When taking notes and collecting data from the cyclocomputer, I notice a curious thing: I was faster than Igor at both climbs and downhill rides, but Igor's cyclocomputer still shows a higher daily average speed. I guess he has readjusted the device on purpose – can I trust guys at all?!

It takes us just 10 minutes to reach Bonifacio. We head for the harbour to buy ferry tickets to Sardinia. Our bikes and luggage fastened to a railing next to a parking site, we start exploring the town. I dare say this place must not be missed when you are in Corsica. Situated on 60-meters-high, nearly vertical limestone cliffs, it is divided into two parts: the Marine residential area below, and the Citadel with the Old Town above. Marine is a harbourside district, with numerous hotels, restaurants and cafes. In the summer this place is full of people who just stroll or party until late night. Climbing up a steep path, we pass the Citadel. Suddenly we find ourselves in the world of mediaeval streets. Charming nooks with tightly built, narrow houses, some of them with modest fortress-like facades, and others – sophisticated, with exquisite marble headers. Looking up, you will notice arches joining the townhouses above those narrow streets. These are used for carrying rainwater to private tanks or to a municipal collector. On many streets you can easily find souvenir shops, small boutiques, restaurants and cafes. From du Marche Square you can see tall houses situated on the edge of the cliffs undercut by the seawater. It almost looks like every storm might destroy the cliff with all the buildings. I hope it does not happen, because this view is incomparable! With just an hour left before the departure to Sardinia, we speeded up the pace and headed for the top of the peninsula, still intending to visit a marine cemetery. It is difficult to avoid the impression that all the tiny shrines (each one being different from the others) comprise a small town rather than a cemetery. It is probably the most enchanting burial site we have ever seen. We walk back along the fortifications stretching on top of the cliffs, along the Bonifacio Gulf. At one point we have a view of an impressive white canyon with several marinas, smaller bays and beaches with turquoise water. What a magnificent landscape!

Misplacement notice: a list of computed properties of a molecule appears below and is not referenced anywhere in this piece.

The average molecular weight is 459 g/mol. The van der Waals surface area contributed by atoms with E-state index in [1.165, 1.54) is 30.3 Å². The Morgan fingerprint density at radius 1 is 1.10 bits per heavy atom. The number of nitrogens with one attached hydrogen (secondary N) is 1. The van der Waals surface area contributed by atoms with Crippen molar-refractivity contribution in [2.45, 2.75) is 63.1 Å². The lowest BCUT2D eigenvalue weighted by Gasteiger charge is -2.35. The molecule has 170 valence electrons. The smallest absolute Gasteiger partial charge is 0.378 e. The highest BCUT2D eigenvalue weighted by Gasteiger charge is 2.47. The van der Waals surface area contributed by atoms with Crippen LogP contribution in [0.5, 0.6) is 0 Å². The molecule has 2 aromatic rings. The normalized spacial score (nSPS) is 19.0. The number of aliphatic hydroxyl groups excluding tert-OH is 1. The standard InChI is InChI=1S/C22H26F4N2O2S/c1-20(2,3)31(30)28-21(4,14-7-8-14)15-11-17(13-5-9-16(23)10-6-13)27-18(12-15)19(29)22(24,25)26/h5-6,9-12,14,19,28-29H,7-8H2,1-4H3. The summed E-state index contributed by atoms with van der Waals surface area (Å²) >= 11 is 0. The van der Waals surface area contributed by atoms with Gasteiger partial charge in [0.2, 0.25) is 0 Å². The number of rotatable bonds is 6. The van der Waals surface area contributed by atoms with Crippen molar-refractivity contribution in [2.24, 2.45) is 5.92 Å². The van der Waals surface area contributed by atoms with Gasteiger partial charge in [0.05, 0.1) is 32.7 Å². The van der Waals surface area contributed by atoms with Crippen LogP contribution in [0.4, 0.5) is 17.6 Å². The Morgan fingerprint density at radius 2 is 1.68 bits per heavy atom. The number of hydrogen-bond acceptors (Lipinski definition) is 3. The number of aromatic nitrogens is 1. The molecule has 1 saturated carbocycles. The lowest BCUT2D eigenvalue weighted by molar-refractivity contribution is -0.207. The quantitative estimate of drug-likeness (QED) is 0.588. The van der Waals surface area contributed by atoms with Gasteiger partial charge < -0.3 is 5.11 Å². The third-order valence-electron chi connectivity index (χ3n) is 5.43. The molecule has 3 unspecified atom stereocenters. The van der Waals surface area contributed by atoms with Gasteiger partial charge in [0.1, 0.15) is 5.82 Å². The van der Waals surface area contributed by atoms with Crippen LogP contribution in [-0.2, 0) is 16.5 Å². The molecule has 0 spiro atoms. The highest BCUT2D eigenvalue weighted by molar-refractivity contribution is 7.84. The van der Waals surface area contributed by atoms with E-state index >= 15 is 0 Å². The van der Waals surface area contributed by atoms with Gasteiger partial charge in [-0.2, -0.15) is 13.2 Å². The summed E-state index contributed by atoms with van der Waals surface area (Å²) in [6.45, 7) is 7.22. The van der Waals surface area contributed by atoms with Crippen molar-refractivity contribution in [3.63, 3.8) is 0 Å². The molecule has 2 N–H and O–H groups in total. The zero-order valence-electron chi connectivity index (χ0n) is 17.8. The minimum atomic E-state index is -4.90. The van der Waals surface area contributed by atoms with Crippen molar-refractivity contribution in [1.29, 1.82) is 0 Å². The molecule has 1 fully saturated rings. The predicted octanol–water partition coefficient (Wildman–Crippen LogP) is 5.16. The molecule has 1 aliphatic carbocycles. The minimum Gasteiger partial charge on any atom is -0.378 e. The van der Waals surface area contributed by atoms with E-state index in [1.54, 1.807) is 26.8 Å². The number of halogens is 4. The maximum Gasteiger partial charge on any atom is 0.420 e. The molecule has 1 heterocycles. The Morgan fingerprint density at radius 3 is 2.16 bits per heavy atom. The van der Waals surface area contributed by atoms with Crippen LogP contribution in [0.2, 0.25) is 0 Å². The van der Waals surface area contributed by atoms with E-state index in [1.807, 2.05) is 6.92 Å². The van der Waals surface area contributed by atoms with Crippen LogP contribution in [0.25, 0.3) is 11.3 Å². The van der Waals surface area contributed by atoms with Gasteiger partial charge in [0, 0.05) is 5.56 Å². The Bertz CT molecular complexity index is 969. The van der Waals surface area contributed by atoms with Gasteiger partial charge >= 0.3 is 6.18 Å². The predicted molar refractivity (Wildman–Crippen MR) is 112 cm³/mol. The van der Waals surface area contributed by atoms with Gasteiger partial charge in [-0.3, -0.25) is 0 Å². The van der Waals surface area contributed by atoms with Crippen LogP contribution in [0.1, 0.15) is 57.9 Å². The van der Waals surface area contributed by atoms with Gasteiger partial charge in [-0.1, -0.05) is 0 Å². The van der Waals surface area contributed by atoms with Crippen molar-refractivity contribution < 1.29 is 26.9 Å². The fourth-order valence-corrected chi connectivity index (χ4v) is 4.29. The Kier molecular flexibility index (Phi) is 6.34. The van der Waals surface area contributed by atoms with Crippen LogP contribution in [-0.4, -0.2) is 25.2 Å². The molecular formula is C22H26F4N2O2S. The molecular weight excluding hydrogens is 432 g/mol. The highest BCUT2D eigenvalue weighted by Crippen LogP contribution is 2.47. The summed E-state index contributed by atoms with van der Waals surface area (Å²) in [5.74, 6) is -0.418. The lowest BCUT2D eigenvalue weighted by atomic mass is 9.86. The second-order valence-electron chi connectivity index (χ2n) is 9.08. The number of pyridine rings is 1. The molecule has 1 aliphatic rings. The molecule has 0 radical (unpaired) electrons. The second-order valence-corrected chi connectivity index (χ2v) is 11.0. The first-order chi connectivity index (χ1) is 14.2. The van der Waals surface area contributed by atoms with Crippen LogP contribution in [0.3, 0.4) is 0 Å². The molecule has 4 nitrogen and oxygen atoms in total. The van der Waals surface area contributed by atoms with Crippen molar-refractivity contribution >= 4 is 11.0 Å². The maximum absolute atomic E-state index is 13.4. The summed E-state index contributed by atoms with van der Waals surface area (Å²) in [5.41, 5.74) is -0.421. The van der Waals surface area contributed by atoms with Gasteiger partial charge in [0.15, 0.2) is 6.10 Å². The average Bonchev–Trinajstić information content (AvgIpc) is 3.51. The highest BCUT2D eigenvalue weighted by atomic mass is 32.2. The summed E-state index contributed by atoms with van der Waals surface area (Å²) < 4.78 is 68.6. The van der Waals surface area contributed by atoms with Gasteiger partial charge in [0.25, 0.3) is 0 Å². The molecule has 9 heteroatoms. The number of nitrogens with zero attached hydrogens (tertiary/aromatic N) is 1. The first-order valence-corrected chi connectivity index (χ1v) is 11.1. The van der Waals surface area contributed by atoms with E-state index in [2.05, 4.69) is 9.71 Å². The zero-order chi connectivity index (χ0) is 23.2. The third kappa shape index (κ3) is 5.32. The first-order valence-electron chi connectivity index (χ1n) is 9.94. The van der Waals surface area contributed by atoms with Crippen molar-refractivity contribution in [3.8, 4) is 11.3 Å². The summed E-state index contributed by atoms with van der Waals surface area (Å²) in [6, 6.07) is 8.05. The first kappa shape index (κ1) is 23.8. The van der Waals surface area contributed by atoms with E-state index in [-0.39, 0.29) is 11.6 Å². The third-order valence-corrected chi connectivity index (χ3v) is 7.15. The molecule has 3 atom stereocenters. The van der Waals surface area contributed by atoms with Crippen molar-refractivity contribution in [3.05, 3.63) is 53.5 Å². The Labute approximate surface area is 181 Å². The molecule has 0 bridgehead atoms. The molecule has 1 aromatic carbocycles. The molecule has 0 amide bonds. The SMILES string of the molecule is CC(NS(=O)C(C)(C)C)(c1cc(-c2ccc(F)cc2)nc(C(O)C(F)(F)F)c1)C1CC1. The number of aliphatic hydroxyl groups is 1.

At 1 pm we set off for Sardinia. As the ferry leaves the narrow harbour, we go past the Madonetta lighthouse. Bonifacio viewed from the sea is breathtaking! We have no more doubts – it is the most beautiful town in the world!